While McFarland attempts to give the reader something more to hold onto while we are waiting for the eschatological revelation of what it means to be a human person, I find the three symptoms presented to be of little practical help. By his own admission, not all human beings express all three symptoms. But moreover, it seems that other animal species express these three symptoms in varying degrees.
More widespread are sexual differentiation and fruitfulness, which are commonly found in many species. With this in mind, one might make an argument that a bonobo monkey is a person (though not human).
Further, because some human beings may not clearly manifest any of these three symptoms, we are left in the familiar predicament alluded to in discussion of essentialist anthropologies that would deny human personhood based on an absence of required characteristics.
While McFarland doesn't require any of these three symptoms, we are left again with persons of whom we can make no positive statements regarding their personhood.
An exploration of sexual difference also seems appropriate.
McFarland acknowledges poststructuralist arguments that characterize gender identity as a socially constructed paradigm rather than an essential biological category (126-127). While this admission is certainly welcome, it does little to explore the complications of sexual differentiation that move beyond gender dimorphism assumed in the male/female paradigm presented in Genesis 1. That McFarland asserts in his concluding chapter that it is a "fact" that children are born male and female (157) serves to underscore this point.
Modern science recognizes that sexual differentiation and gender are constructed of many different elements including external genitalia, internal genitalia, hormonal gender, chromosomal gender, social gender and self-perception. In the absence of ambiguous external genitalia we have, for the majority of human history, made deceptively simplistic determinations regarding the nature of male and female.
However, within the biological world there are myriad permutations of gender that go beyond our common understandings. Sexual differentiation is not nearly as clear cut as the example of Adam and Eve would suggest.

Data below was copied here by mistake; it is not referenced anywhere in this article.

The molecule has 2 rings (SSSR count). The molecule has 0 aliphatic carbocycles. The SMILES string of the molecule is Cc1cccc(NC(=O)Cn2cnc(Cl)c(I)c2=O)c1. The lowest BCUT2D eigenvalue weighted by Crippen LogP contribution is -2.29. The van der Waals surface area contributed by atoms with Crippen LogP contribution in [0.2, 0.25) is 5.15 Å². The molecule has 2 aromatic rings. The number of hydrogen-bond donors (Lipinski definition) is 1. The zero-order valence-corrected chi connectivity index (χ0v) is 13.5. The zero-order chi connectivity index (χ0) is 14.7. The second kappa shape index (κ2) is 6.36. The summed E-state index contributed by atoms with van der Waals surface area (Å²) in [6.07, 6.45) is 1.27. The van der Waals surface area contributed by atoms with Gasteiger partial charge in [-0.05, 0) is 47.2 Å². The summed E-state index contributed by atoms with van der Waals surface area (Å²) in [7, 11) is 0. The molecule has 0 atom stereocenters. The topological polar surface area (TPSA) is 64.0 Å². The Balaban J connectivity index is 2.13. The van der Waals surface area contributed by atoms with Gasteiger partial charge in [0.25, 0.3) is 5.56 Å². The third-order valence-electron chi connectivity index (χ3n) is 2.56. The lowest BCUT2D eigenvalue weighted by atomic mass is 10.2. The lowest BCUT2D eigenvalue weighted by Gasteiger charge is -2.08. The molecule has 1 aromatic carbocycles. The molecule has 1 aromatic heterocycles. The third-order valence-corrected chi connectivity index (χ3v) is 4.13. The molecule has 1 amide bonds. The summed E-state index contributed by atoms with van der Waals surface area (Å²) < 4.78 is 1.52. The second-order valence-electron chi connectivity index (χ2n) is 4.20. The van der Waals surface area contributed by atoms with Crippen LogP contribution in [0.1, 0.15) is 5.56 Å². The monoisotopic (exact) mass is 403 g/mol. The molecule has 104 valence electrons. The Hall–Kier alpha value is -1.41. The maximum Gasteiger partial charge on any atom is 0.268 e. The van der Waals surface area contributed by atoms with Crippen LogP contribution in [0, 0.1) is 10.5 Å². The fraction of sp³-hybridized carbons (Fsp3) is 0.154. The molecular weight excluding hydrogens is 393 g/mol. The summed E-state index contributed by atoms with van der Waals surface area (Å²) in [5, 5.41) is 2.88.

What's more, intersexed children in our own time are often surgically altered at birth to ensure their conformity to the prevailing gender paradigm. A question arises as to how this field of gender/sexual variation would affect McFarland's point.
Finally, while McFarland discusses the possibility of a definition of fruitfulness that goes beyond biological reproduction, he is quick to refocus specifically on children, relegating mention of philosophy, art, poetry and language to a footnote and citing criticism that such human artifacts move being human into "an undesirably abstract and disembodied view of human being" (157). If human culture is of any value, it appears to be only in fostering children. Further discussion of this point might also be fruitful.
Is it realistic to ask an ancient creation myth to be the sole bearer of weight in the construction of a modern theological anthropology? Put another way, in light of the worldview of the original authors and the questions they were attempting to answer, how might the creation stories of Genesis inform such our modern enterprise?
McFarland points to the nongenital (and still to be consummated) union between Christ and (his) Bride the Church as the christological significance of sexual differentiation (153). What is the necessity of bracketing out the potential of sexual consummation in the marriage metaphor? And without a consummative component, what is the purpose of the bridegroom/bride metaphor? (Compare with clearly sexual male/female metaphors found in the Old Testament used to describe God's relationship to Israel.)
In chapter 8 McFarland suggests that poststructural criticism "raises the question of whether categories like gender signify anything more than a temporary configuration of human interests" (127). Does the additional information regarding gender/sexuality provided here change the way in which sexual differentiation (and the discussion of progeny) might be viewed in McFarland's project?
 McFarland, Ian A. Difference & Identity: A Theological Anthropology. Cleveland, Ohio: Pilgrim Press, 2001.
 McFarland notes that the Ephesians text is located "both canonically and, by critical consensus, historically" between the other two texts. While the historical element is relevant, the canonical location is not, seeing as New Testament canonical order is achieved by arranging the epistles by author, from longest to shortest.
 Though not explicitly named, McFarland appears to be appealing to Derrida for his hermeneutic.
 It is interesting to note that the KJV translates the ἀλλά as "therefore," while the NRSV leaves out the introductory word completely.